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Five Crooked Lines Explicit Lyrics

4.5 out of 5 stars 13 customer reviews

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Audio CD, Explicit Lyrics, July 31, 2015
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Editorial Reviews

Canadian rockers Finger Eleven are set to release their seventh studio album, and first in five years. The writing took place over a two and a half year period that saw the band experimenting with a variety of musical styles. Once the songs were ready the Juno-Award winning band headed south to Nashville to work with producer Dave Cobb (Rival Sons, Sturgill Simpson). Immediate, urgent and unfiltered, Five Crooked Lines expresses the exultant spirit of rock and roll.
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Product Details

  • Audio CD (July 31, 2015)
  • Number of Discs: 1
  • Format: Explicit Lyrics
  • Label: The Bicycle Music Company
  • ASIN: B00YV9OIW2
  • Average Customer Review: 4.5 out of 5 stars  See all reviews (13 customer reviews)
  • Amazon Best Sellers Rank: #85,960 in Music (See Top 100 in Music)

Customer Reviews

Top Customer Reviews

By Kevin Conaway on August 11, 2015
Format: Audio CD
Finger Eleven is back with their first album in five years, Five Crooked Lines. The album sounds fresh [for the most part], and feels as though Finger Eleven has rediscovered something in themselves. For those that may have given up on the band, you might want to give them another chance.

Admittedly, I was pretty skeptical about this album. After the garbage that they released on Life Turns Electric and not being too impressed with my first couple times hearing the lead single, I didn’t have very high expectations for Five Crooked Lines.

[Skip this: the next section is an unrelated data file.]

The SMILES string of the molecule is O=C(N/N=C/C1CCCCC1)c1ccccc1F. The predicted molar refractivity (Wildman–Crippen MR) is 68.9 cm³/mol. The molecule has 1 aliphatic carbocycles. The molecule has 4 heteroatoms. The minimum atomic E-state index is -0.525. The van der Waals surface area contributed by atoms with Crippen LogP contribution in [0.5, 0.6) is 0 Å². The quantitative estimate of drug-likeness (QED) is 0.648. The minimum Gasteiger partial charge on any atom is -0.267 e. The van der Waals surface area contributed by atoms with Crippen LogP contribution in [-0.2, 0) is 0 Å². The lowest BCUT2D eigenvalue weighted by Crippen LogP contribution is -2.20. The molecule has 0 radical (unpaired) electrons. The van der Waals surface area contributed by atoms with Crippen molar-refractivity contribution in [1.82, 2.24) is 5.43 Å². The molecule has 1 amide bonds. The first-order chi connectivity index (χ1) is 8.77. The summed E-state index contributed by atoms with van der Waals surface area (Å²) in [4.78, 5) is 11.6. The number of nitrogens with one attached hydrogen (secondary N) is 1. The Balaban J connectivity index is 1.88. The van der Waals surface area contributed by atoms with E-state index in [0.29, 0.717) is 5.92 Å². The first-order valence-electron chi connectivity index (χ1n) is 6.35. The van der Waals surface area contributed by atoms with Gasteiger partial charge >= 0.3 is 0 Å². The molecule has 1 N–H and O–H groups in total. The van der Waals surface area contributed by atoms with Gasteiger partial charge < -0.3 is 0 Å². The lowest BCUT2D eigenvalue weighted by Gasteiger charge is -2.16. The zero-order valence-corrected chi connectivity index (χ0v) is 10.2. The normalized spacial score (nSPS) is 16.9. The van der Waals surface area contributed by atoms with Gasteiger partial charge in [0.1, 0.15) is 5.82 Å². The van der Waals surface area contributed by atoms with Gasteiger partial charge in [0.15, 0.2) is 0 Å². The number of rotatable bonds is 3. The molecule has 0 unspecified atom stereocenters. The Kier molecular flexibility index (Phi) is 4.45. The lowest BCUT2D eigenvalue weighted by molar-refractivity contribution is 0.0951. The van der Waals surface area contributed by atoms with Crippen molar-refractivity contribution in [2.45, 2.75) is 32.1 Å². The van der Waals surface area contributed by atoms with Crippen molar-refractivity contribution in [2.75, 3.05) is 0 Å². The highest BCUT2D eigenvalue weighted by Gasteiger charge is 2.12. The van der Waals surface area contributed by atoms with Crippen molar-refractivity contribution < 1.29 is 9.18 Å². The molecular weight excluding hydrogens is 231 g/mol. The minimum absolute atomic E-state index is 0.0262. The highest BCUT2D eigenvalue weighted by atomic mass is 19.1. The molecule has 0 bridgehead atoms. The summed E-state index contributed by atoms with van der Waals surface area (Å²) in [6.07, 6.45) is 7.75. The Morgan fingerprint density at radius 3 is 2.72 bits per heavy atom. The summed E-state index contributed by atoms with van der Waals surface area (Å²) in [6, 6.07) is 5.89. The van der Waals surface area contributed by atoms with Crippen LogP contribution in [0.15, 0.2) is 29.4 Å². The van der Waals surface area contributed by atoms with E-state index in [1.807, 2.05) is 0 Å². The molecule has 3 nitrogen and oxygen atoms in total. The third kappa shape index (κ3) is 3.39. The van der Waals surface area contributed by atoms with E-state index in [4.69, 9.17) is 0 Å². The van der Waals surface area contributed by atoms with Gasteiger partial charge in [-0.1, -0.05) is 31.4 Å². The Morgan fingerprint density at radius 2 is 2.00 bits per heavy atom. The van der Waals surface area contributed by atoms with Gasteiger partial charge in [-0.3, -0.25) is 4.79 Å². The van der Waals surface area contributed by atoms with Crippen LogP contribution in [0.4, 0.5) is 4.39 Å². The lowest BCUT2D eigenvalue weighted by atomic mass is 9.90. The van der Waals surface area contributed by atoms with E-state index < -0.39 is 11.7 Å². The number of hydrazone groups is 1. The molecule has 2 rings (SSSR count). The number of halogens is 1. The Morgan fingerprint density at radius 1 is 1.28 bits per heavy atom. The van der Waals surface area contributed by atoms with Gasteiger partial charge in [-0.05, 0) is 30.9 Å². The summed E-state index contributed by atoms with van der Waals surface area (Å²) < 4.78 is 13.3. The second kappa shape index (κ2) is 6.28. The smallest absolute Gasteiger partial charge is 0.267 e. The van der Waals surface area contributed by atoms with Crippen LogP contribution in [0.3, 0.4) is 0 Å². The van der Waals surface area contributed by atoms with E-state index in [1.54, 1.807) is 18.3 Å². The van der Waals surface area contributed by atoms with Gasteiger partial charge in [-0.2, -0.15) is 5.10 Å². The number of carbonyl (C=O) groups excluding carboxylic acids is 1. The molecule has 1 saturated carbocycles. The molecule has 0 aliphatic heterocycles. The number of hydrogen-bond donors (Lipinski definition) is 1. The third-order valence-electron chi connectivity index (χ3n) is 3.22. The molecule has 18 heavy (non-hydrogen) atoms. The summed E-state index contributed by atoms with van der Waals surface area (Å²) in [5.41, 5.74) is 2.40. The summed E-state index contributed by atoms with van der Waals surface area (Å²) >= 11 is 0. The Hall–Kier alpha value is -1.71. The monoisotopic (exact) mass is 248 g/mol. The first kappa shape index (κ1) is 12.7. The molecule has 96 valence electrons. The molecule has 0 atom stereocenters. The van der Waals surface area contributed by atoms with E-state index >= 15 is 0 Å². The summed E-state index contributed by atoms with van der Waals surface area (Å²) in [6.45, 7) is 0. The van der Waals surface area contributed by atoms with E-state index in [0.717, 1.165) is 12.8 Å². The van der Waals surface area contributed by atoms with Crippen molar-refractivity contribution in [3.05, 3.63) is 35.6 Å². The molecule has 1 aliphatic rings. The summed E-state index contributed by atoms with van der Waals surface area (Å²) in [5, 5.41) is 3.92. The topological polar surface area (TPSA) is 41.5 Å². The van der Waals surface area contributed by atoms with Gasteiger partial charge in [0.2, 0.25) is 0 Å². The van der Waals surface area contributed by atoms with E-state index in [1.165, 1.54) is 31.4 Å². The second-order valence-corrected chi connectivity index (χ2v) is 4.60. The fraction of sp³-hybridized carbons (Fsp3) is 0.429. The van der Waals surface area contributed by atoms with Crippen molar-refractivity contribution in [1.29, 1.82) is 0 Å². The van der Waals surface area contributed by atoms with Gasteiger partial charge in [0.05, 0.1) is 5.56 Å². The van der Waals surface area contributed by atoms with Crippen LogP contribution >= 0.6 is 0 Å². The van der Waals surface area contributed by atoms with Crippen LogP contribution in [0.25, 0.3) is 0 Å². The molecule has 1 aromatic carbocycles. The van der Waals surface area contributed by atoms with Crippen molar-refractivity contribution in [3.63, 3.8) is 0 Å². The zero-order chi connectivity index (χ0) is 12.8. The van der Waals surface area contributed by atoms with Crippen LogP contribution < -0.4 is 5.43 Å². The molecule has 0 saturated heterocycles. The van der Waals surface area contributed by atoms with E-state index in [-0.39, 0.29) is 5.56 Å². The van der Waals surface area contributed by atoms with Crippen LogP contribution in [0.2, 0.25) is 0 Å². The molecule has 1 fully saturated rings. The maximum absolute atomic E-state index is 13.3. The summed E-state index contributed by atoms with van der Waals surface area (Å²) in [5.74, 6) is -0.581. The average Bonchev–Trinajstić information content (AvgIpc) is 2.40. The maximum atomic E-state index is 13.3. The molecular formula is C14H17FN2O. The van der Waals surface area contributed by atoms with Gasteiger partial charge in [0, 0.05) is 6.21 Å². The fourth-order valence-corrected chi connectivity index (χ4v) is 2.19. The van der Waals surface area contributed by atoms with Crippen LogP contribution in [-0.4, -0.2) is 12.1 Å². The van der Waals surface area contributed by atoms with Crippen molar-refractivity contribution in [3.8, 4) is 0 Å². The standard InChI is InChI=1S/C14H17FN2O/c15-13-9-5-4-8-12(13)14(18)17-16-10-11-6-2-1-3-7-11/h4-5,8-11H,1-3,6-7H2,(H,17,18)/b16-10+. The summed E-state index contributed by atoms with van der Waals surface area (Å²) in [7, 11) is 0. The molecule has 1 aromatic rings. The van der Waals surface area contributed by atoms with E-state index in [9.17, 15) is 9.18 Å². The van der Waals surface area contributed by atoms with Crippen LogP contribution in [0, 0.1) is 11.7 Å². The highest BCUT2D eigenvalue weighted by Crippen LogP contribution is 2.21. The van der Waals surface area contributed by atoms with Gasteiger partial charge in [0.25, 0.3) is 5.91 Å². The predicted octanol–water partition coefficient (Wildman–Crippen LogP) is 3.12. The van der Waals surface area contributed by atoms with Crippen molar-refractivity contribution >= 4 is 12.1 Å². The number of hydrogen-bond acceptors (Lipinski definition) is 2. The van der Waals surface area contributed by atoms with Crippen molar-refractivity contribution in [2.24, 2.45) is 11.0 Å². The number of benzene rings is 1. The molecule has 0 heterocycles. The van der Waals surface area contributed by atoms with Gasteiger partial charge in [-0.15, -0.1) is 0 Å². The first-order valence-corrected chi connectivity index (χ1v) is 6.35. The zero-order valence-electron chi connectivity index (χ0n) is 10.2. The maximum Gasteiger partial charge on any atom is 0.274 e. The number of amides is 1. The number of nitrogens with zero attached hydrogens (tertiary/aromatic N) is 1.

To tell you the truth, I’m not really sure what I am expecting from Finger Eleven these days. They’ve proven that they can produce great music whether it is heavy or light, fast or slow. I guess the main things that I look for are for their songs to sound unique and good. Despite gaining popularity and being lumped in with the late 90’s/early 2000’s nü-metal scene, there was always something in Finger Eleven’s music that set them apart from their peers in that scene. Finger Eleven’s music was always a little more complex and thought-provoking than many of the other bands out there with similar sounds. They also managed to alter their sound on every album so that each album sounded unique and different from the last. They would always come close enough to a mainstream sound to garner some hits, but be far enough away to still sound different. I thought they lost this on Life Turns Electric, which to me sounded like a phoned in attempt at radio friendly hits. What I wanted from Finger Eleven was a return to form – not necessarily in the heaviness that they displayed on their early albums, but in the uniqueness that they had in all of their previous albums.

That said, Five Crooked Lines, for the most part, delivers.
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Finger Eleven remains an ever-evolving band, continuing to take every album as a chance to change their sound. As they have evolved their music has generally grown more mainstream rock away from their hard rock roots. It happens. But now we are faced with Five Crooked Lines, a possible reversal of the trend since Greyest of Blue Skies. Now personally I love most of their music. I loved Greyest of Blue Skies, their self titled F11, and even most of the radio friendly Life Turns Electric. That kind of range is easily found here.